On 24 March 2020, the Gender Equalities Office (GEO) and the Equality and Human Rights Commission (EHRC) released a news story as follows:

Due to the Coronavirus outbreak, the Government Equalities Office (GEO) and the Equality and Human Rights Commission (EHRC) have today, 24th March, taken the decision to suspend enforcement of the gender pay gap deadlines for this reporting year (2019/20).

 The decision means there will be no expectation on employers to report their data.

Digesting this

I was confused when I first read this.  I initially interpreted this that the Gender Pay Gap Report (GPGR) for tax year 2019/20 had been suspended.  However, we have to think about the way GPGR information is reported.  I have tried to break this down in a way that I am able to convey the correct information effectively:

Who has to report?

In the first instance, it is necessary to know who is ‘caught’ by the obligations to report in the first place.  Whilst I am sure that employers already know if there is an obligation, I thought that I would point readers to the GPGR overview guidance, particularly the part about who is a ‘Relevant Employer’.

What has to be reported?

Again, I am sure that this is known, however, it is worthwhile linking to the above guidance, specifically the part about ‘Data you must publish and report’.

The dates

It is necessary to look at these to decipher what the news story has actually suspended.  There are two sets of dates:

The snapshot date

When an employer has seemed themselves as ‘relevant’ and within the scope of the GPGR legislation, they need to look at the number of ‘relevant employees’ employed on the snapshot date.  There are two snapshot dates:

  • 31 March for public sector organisations
  • 05 April for businesses and charities in the private sector

(Then of course, there is whittling down the relevant employees into full-time relevant employees for the reporting itself – however, that is outside of the scope of this article.)

The snapshot date has not changed, has not been suspended and is not covered in the GEO and EHRC news story.  Relevant employees employed on 31 March 2020 and 05 April 2020 is still a consideration for relevant employers.

The reporting date

Within one year of the snapshot date, relevant employers within the scope of the legislation must publish their data.  This means

  • 30 March for public sector organisations
  • 04 April for businesses and charities in the private sector

This has to be published on a public-facing Website with a written statement.  If it is not published by this time, the EHRC can take a range of enforcement measures.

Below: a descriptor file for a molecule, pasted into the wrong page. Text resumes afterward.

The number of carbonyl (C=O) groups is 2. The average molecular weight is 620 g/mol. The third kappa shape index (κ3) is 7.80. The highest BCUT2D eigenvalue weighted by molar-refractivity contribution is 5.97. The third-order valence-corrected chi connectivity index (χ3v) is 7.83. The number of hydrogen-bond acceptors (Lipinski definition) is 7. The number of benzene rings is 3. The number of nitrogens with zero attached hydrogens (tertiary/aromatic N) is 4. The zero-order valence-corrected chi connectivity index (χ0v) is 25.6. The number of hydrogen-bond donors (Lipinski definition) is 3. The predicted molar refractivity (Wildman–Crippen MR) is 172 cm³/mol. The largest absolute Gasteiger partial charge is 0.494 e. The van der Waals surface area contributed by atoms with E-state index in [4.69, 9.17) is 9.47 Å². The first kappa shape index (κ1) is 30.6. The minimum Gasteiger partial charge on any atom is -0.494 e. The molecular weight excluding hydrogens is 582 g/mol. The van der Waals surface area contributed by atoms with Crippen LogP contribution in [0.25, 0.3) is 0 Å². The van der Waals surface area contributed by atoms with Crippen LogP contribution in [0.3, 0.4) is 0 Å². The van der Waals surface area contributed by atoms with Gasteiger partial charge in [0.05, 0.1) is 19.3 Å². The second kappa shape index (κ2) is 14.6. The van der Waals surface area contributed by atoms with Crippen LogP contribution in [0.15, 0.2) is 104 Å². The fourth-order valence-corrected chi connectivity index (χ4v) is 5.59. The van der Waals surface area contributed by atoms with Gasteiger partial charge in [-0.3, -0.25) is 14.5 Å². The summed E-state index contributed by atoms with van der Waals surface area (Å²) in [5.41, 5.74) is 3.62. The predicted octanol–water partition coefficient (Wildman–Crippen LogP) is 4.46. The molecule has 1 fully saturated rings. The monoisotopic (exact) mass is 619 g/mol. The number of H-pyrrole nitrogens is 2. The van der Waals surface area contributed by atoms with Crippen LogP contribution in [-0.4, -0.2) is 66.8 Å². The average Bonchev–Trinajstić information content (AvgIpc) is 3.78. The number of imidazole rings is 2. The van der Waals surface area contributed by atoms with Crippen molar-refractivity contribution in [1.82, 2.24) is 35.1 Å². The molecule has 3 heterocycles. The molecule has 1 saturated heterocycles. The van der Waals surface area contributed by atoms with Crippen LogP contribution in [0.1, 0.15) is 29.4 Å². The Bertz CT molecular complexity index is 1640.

This is the date that has been suspended.  So, this applies to data collected at the 2019 snapshot dates.  It is the reporting of information by the 2020 reporting dates that has been suspended or, more accurately, the enforcement action that could be taken by EHRC if the information is not published.

Action

This is a sensible announcement at this time and one that will put at rest the minds of the 74% of employers that are expected to report.  At difficult times for HR and payroll departments, there is the assurance that non-reporting will not result in a range of enforcement measures by the ERHC.

However, although the reporting date has been suspended, it does not mean that it has disappeared altogether.  Maybe it will be reinstated, even though the announcement says that there is no expectation for employers to report.  Plus, there are many reasons why employers will want to publish this information.

My action plan would be as follows:

  • Consider whether you are able to publish this information, regardless of the announcement. Some employers may want to maintain their history on the Gender Pay Gap Service
  • Consider whether you believe it is responsible to publish this information. There are many prospective clients that use the Service to look at whether there are any pay gaps within your company.  Plus, if you competitors have published, this might give them an advantage when things get back to normal
  • Remember that the announcement refers to the data due to be reported in 2020 (but collected at the 2019 snapshot date). That is what is meant by ‘2019/20’ in the GEO announcement and it does not relate to tax year 2019/20
  • Don’t forget that the 2020 snapshot dates have not been suspended / postponed. There is still an obligation to recognise relevant employers and employees on this date

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